Family From Harriet Tubman to Ruth Bader Ginsburg, bronze collar exhibit celebrates 21 trailblazing women

21:12  28 july  2022
21:12  28 july  2022 Source:   houstonchronicle.com

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When it comes to wearing collars, artist Carolyn Marks Johnson suggests that a battle of the sexes over the neckline accessory has been waging on for centuries. And the women are winning.

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"For men it's kind of boring — a symbol of the office the hold, something they have to wear," she says. "Women make better use of it because they enjoy it, makes them look good and frames the face."

Her new exhibit at the Heritage Society, "Woman, the Spirit of the Universe" showcases 21 bronze collar sculptures forged in honor of the women who wore them well. The collection took eight years to complete. Without the pandemic, Johnson doubts she would have finished them all.

Subjects range from first ladies, such as Eleanor Roosevelt, to less familiar names. Margaret Brent, who migrated from England in 1638 and became the first known-female lawyer in America, partly inspired the project. Her legacy was immortalized by the American Bar Association commission in 1991; the late U.S. Rep. Barbara Jordan and Supreme Court Justice Ruth Bader Ginsburg -- who also appear in "Woman, the Spirit of the Universe" — are both recipients of the Margaret Brent Women Lawyers of Achievement Award.

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That trio, and their respective connections to law, got Johnson's creative wheels spinning. "Ruth was perhaps the most beloved judge we've ever had," she says. "All of these are strong ladies who've done large things and small things."

The artist has lived several lives. In the 1960s she wrote obituaries for the Dallas Morning News; then, after falling in love with and marrying a Houstonian, moved to Bayou City and became a docent for Museum of Fine Arts, Houston and the Heritage Society. To be proficient in her position, Johnson enrolled at MFAH's Glassell School of Art and graduated with a painting degree in 2014. Today, she studies sculpture and is also a retired senior district judge -- hence her pre-occupation with fellow women of law.

"My mother was a seamstress. She supported her family by making dresses for our neighbors," Johnson shares. "Once, I cut a new hem on a dress she just finished."

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A life-long fascination with fabric was born. The Betsy Ross bronze sculpture pays tribute to both the seamstress often credited with sewing the first U.S. flag and Johnson's mother.

Another big influence behind the exhibit is Philip Renteria, her late Glassell instructor who taught 2-D design. Johnson purchased one of his painting's during the school's annual art auction and benefit. He later explained the mythical artwork is an homage to women and his personal belief that the spirit of the universe is feminine.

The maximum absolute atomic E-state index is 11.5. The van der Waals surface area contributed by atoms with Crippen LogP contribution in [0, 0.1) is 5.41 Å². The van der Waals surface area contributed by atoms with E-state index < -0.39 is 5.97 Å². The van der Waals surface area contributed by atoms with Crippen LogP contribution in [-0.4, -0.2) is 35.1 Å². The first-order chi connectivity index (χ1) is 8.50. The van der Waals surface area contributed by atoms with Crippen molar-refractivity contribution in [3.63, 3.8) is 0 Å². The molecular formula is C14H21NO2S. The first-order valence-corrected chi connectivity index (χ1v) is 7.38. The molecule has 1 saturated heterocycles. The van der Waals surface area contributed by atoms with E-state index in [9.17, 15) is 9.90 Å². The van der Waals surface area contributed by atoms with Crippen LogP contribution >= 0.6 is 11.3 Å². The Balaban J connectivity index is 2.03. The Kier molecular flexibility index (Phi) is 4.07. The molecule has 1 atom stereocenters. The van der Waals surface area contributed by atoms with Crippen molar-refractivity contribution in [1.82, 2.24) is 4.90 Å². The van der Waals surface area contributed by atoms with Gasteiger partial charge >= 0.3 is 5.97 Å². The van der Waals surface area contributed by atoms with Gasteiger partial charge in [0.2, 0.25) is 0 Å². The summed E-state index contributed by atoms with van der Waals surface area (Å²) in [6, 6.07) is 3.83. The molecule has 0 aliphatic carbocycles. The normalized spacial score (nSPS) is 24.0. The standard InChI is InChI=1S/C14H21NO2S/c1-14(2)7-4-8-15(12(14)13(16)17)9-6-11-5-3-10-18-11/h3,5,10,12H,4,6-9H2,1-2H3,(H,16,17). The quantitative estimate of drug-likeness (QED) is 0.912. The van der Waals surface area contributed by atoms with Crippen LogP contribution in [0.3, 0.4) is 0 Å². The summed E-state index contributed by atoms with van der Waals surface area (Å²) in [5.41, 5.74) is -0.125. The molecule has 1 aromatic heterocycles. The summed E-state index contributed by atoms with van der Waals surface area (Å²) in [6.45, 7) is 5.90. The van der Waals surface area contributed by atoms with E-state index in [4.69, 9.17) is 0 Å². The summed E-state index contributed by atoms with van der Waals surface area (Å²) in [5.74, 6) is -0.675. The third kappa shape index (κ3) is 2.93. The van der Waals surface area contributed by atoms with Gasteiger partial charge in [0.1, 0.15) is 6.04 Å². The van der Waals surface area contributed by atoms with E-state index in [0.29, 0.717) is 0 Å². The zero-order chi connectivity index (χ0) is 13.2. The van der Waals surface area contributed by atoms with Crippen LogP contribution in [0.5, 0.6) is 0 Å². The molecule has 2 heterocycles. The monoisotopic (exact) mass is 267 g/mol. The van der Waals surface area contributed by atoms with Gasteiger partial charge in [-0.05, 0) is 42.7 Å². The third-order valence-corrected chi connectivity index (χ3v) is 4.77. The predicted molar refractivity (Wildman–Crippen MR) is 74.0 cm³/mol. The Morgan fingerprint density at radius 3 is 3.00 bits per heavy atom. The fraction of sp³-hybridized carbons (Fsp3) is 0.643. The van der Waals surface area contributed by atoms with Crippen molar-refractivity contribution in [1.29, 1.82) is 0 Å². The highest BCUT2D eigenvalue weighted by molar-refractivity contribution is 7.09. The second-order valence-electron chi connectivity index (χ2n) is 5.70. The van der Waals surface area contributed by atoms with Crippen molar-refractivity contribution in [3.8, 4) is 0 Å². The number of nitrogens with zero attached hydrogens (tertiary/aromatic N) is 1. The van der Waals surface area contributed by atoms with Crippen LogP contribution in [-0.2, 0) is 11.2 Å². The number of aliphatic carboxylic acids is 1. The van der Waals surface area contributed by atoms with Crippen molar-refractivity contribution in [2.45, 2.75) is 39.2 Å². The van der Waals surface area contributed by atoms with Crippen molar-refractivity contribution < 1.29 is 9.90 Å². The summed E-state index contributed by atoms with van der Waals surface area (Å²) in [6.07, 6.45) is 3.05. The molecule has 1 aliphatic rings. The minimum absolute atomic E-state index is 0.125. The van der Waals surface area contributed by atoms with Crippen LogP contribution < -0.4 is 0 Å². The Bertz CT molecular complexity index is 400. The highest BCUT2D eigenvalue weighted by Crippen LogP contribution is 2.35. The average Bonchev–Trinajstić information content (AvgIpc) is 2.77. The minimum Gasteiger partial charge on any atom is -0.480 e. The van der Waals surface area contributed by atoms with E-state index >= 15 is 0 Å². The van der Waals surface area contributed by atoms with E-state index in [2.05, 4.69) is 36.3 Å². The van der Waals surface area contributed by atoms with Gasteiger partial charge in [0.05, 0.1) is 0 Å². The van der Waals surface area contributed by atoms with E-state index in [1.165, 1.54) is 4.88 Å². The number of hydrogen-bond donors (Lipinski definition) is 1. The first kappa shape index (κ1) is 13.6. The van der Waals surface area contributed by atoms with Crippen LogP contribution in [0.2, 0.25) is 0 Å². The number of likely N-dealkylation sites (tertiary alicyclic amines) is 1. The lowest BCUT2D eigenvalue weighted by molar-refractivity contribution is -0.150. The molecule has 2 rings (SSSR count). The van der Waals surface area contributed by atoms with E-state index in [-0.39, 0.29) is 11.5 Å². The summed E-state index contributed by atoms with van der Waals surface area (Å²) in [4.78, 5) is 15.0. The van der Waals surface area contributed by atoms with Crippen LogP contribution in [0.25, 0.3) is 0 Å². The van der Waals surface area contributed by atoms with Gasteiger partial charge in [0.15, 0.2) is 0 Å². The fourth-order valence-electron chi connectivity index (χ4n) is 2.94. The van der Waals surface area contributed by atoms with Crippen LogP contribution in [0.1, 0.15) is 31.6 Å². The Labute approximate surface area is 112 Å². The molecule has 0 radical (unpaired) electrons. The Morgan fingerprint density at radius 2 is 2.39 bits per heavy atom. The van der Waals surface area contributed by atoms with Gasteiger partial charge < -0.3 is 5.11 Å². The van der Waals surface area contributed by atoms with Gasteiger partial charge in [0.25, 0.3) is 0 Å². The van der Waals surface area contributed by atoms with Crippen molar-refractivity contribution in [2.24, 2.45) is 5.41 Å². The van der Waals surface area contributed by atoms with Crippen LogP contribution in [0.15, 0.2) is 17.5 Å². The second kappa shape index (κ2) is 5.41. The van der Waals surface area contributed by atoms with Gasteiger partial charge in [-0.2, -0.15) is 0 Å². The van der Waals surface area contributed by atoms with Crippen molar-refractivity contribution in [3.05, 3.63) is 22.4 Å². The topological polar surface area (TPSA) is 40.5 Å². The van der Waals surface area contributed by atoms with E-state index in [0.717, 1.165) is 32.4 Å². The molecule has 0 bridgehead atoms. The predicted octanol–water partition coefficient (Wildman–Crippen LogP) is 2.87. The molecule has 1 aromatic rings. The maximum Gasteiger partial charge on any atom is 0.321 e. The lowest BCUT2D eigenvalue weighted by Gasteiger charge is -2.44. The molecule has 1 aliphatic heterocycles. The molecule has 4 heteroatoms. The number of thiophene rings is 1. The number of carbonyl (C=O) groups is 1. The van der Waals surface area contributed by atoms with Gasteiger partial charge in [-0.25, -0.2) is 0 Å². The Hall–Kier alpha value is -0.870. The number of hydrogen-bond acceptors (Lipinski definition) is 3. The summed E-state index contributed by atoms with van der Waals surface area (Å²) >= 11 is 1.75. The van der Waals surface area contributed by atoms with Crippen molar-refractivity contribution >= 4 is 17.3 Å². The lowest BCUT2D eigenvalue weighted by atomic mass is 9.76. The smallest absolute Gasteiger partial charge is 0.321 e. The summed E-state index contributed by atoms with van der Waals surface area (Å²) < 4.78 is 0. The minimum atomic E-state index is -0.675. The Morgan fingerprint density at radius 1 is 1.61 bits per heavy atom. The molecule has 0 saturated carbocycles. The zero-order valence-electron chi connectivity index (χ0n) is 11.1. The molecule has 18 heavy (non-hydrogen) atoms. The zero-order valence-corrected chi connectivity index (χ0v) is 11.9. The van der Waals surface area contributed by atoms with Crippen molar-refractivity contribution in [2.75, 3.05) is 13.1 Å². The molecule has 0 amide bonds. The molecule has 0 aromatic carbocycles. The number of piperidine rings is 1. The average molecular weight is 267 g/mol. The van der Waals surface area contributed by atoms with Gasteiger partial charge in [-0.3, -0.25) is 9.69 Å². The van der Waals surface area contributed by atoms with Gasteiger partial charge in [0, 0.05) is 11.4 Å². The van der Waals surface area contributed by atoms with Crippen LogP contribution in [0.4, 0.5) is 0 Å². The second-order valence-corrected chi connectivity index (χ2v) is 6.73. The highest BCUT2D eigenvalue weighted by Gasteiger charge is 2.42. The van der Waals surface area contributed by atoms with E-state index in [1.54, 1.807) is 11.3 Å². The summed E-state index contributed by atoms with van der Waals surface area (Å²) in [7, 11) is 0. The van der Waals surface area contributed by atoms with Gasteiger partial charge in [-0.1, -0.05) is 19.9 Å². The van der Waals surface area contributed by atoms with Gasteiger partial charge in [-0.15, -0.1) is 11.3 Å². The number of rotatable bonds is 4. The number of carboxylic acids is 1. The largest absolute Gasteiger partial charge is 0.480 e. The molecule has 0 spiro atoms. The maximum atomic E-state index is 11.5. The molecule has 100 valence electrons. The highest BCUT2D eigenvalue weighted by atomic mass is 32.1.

Renteria's piece currently sits next to two of Johnson's paintings inside the Heritage Society's museum as an introduction into "Woman, the Spirit of the Universe." There's a painting by Patrick Palmer of Queen Elizabeth I as well. The long-reigning monarch famously donned a ruff-style collar previously worn exclusively by men.

Johnson wants to make clear that her exhibit is not a criticism of the status quo, but rather a celebration of what women have accomplished despite restrictions throughout history.

Harriet Tubman and Sojourner Truth's sculptures are side-by-side. "Harriet Tubman got a lot of attention for the Underground Railroad, and rightfully so, but I've always felt really close to Sojourner. She saw the suffrage and abolition situations better than anyone."

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When Nancy Pelosi was first sworn in as speaker of the U.S. House of Representatives, she invited her grandchildren up to the podium to share the moment. It struck a chord. "She acts the way a woman does when exercising power."

Texans also make a strong showing. In addition to Jordan, former Governor Ann Richards and NASA astronaut Sally Ride are featured.

A collar, Johnson explains, brings light and softness to the face. "And hid the fact these were such strong women."

Pearls can have the same "halo" effect. In recent years, political figures including former first lady Barbara Bush and vice president Kamala Harris have made white versions of the shell part of their signature look.

In terms of collars, however, Ginsburg single-handedly made the trend relevant again.

"Ever since a RBG collar was placed on the 'Fearless Girl' bronze sculpture off Wall Street, young women -- usually lawyers -- have been wearing Ruth Bader Ginsburg pins on their collars," Johnson says. "She brought it into the 21st century."


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This is interesting!